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The National Plantain Festival – Celebrating Local Cuisine

The plantain was so important in the diet of the inhabitants of Puerto Rico during the 19th century that it was given the nickname of “nuestro pan” meaning “our daily bread”. Plantain continues to be an important ingredient in Puerto Rican cuisine. The local residents in the town of Corozal are so appreciative of this fact, that they have an annual celebration in the plantain’s honor. The National Plantain Festival will take place from 13th to 16th October 2007 and is a celebration of food, music and dance that is enjoyed by all.

Plantain is often mistaken for the soft sweet banana, as they are similar in appearance and come from the same family. Plantains are generally firmer and lower in sugar content than dessert bananas and are used when green and starchy, or when they are overripe and sweet. Plantains are staple foods in the tropical regions of the world and are treated in much the same way as potatoes when being cooked. They have a neutral flavor when unripe, have great nutritional value and are extremely digestible.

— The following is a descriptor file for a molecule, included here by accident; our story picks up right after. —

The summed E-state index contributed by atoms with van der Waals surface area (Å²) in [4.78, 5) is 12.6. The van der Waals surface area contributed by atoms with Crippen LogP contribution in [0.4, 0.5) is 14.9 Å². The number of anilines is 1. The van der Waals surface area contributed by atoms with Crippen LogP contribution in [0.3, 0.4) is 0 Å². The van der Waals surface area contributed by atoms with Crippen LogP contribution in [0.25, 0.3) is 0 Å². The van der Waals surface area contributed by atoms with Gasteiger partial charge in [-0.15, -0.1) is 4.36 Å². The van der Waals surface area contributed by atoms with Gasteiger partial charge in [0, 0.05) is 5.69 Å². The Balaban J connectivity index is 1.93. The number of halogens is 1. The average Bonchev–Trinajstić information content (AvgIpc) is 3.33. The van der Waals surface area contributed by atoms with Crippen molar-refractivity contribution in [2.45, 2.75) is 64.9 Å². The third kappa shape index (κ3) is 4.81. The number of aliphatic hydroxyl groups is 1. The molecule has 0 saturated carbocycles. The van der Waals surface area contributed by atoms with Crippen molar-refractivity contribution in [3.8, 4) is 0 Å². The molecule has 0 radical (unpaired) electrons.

The plantain flowers that do not become fruit are also used for cooking, being chopped and fried with spices. The plantain leaf, which is broad, flat and sometimes exceeds two meters in length, is often used as a dish to serve food on. The delicious aroma released from the leaf when the hot food is placed on it adds to the appeal of the food. In some dishes, the leaves are wrapped around the ingredients before cooking, keeping the flavor of the food in.

Plantains can be cooked at any stage of ripeness and can be eaten raw once it is very ripe. They are even dried and ground into flour to be used in a multitude of tasty nutritional dishes. Plantain is also sliced in various ways and fried in boiling oil resulting in crunchy chips. Another popular way to serve plantain is as slices cooked in oil, put onto a skewer and sprinkled with sugar – a tasty treat especially popular among the children.

With the versatility of this popular staple food, it is understandable that the plantain has a special place in the hearts of the people of Puerto Rico. If you travel to Puerto Rico in October, be sure to visit the charming, hospitable town of Corozal and enjoy the National Plantain Festival.


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